A variant allele in the promoter region of the serotonin transporter gene, SLC6A4, the s allele, is associated with increased vulnerability to develop anxiety-related traits and depression. Furthermore, functional magnetic resonance imaging (fMRI) studies reveal that s carriers have increased amygdala reactivity in response to aversive stimuli, which is thought to be an intermediate phenotype mediating the influences of the s allele on emotionality. We used high-resolution microPET [18F]fluoro-2-deoxy-D-glucose (FDG) scanning to assess regional brain metabolic activity in rhesus monkeys to further explore s allele-related intermediate phenotypes. Rhesus monkeys provide an excellent model to understand mechanisms underlying human anxiety, and FDG microPET allows for the assessment of brain activity associated with naturalistic environments outside the scanner. During FDG uptake, monkeys were exposed to different ethologically relevant stressful situations (relocation and threat) as well as to the less stressful familiar environment of their home cage. The s carriers displayed increased orbitofrontal cortex activity in response to both relocation and threat. However, during relocation they displayed increased amygdala reactivity and in response to threat they displayed increased reactivity of the bed nucleus of the stria terminalis. No increase in the activity of any of these regions occurred when the animals were administered FDG in their home cages. These findings demonstrate context-dependent intermediate phenotypes in s carriers that provide a framework for understanding the mechanisms underlying the vulnerabilities of s-allele carriers exposed to different types of stressors.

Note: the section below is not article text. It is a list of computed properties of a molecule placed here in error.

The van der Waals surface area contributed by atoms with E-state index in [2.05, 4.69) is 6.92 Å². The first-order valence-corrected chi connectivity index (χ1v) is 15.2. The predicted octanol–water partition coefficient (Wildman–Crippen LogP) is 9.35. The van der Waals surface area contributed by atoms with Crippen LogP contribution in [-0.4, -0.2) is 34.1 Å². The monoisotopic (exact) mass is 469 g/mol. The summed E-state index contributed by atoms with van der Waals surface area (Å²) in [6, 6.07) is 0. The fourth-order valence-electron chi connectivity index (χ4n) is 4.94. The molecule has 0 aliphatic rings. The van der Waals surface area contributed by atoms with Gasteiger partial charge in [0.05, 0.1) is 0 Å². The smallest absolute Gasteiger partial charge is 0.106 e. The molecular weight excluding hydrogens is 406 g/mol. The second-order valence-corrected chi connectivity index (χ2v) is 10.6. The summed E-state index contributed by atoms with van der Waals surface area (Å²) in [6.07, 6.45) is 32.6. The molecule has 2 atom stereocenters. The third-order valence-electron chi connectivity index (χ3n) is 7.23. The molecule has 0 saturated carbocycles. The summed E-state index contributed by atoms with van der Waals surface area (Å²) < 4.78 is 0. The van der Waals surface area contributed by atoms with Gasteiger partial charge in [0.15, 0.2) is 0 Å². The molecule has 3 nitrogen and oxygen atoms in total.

Rats were implanted bilaterally with cannulae into the dorsal hippocampus and trained in a Pavlovian fear-conditioning paradigm. Four groups of rats were infused intra-cranially with 1-(5'-isoquinolinesulfonyl)-2-methylpiperazine (H7-dihydrochloride), a potent inhibitor of both protein kinase C (PKC) and cAMP-dependent protein kinase (PKA), at different time intervals in order to examine their involvement in the acquisition and consolidation of contextual fear memory. We demonstrate a significant consolidation deficit of long-term contextual fear-conditioning memory that is maximal when PKA and PKC are inhibited at 90 min post-training. These results suggest the existence of a critical time window, during which these enzymes must be activated for the consolidation of long-term memories.
We have developed a low dose Mindfulness-Based Intervention (MBI-ld) that reduces the time committed to meetings and formal mindfulness practice, while conducting the sessions during the workday. This reduced the barriers commonly mentioned for non-participation in mindfulness programs. In a controlled randomized trial we studied university faculty and staff (n=186) who were found to have an elevated CRP level,>3.0 mg/ml, and who either had, or were at risk for cardiovascular disease. This study was designed to evaluate if MBI-ld could produce a greater decrease in CRP, IL-6 and cortisol than an active control group receiving a lifestyle education program when measured at the end of the 2 month interventions. We found that MBI-ld significantly enhanced mindfulness by 2-months and it was maintained for up to a year when compared to the education control. No significant changes were noted between interventions in cortisol, IL-6 levels or self-reported measures of perceived stress, depression and sleep quality at 2-months. Although not statistically significant (p=.08), the CRP level at 2-months was one mg/ml lower in the MBI-ld group than in the education control group, a change which may have clinical significance (Ridker et al., 2000; Wassel et al., 2010). A larger MBI-ld effect on CRP (as compared to control) occurred among participants who had a baseline BMI <30 (-2.67 mg/ml) than for those with BMI >30 (-0.18 mg/ml). We conclude that MBI-ld should be more fully investigated as a low-cost self-directed complementary strategy for decreasing inflammation, and it seems most promising for non-obese subjects.